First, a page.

Treatment as prevention (TasP) is one example of an intervention that can have maximum impact when implemented through the lens of highly active HIV prevention. TasP, is, at its core, a treatment-based strategy. However, to be effective, TasP requires behavioural change – individuals must follow their treatment regimens, seek regular health care, and continue to reduce the risk of HIV and STI transmission to their partners. TasP also benefits from social justice and human rights strategies, which advocate for universal access to health care (including (anonymous) HIV testing, and a primary care physician) and pharmacare programs that make HIV medications available at no (or low) cost. Social justice and human rights strategies that provide stable housing and income can also support adherence.
Integrating biomedical, behavioral and structural approaches
Len Tooley presented the idea of integrating biomedical, behavioural and structural approaches at the end of last year’s BC Gay Men’s Health Summit. This was included as part of the argument that HIV prevention efforts need to address the social inequities and marginalization that drive the HIV epidemic.
Tooley argued that we have seen that both behavioural and biomedical interventions can (and do) work, but that these interventions alone have not been sufficient to reduce HIV incidence in our communities. As such, Tooley proposed four new concepts to strengthen current approaches to addressing the HIV epidemic:
1. re-orient our understanding of social and structural drivers
2. embrace “combination approaches” that integrate biomedical, behavioural and structural interventions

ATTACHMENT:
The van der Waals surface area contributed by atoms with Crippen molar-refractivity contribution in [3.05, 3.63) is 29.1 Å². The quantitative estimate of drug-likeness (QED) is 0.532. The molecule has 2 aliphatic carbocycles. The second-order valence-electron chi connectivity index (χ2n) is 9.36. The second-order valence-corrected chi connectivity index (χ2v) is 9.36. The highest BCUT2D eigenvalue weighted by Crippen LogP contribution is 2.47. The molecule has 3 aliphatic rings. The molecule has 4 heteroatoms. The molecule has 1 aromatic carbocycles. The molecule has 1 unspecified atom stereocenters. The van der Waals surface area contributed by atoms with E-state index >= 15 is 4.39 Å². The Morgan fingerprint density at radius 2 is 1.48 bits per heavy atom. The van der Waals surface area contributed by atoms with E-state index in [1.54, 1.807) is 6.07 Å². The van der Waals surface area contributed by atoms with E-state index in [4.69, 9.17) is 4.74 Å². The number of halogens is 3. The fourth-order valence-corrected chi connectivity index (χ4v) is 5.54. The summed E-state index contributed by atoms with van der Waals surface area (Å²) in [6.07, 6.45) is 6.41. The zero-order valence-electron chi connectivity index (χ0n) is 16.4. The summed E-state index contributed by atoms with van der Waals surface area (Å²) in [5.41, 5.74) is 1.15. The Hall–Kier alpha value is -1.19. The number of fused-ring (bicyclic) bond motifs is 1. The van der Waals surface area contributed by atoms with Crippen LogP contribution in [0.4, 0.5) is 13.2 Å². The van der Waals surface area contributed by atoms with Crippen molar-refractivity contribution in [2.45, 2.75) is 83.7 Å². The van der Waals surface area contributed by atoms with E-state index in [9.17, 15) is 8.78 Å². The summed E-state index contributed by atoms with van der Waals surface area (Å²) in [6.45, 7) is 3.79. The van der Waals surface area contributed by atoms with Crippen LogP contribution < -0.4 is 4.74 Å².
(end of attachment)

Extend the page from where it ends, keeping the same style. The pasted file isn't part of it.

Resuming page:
3. recognize the ways societal forces impact individual (in)action
4. focus on long-term social transformation
Approaches to HIV prevention which consider these four concepts create new opportunities for HIV prevention efforts, and position us as an HIV movement at the forefront of changes that reduce social and health inequities. Tooley argued we need to “stop delineating too much between biomedical, behaviour and structural interventions”, and that in doing so, we will be able to maximize the potential of the HIV movement.
Black feminist approaches
Patricia Hill Collins, a leader in Black feminist thought, presents an argument to advance prevention thinking beyond biomedical and behavioural interventions in her book Black Sexual Politics: African Americans, Gender and the New Racism. “Why We Can’t Wait: Black Sexual Politics and the Challenge of HIV/AIDS” is the title of the chapter deals specifically with the HIV epidemic. Her argument highlights the need to consider the ways dominant social and gender norms shape the dynamics of HIV among African Americans: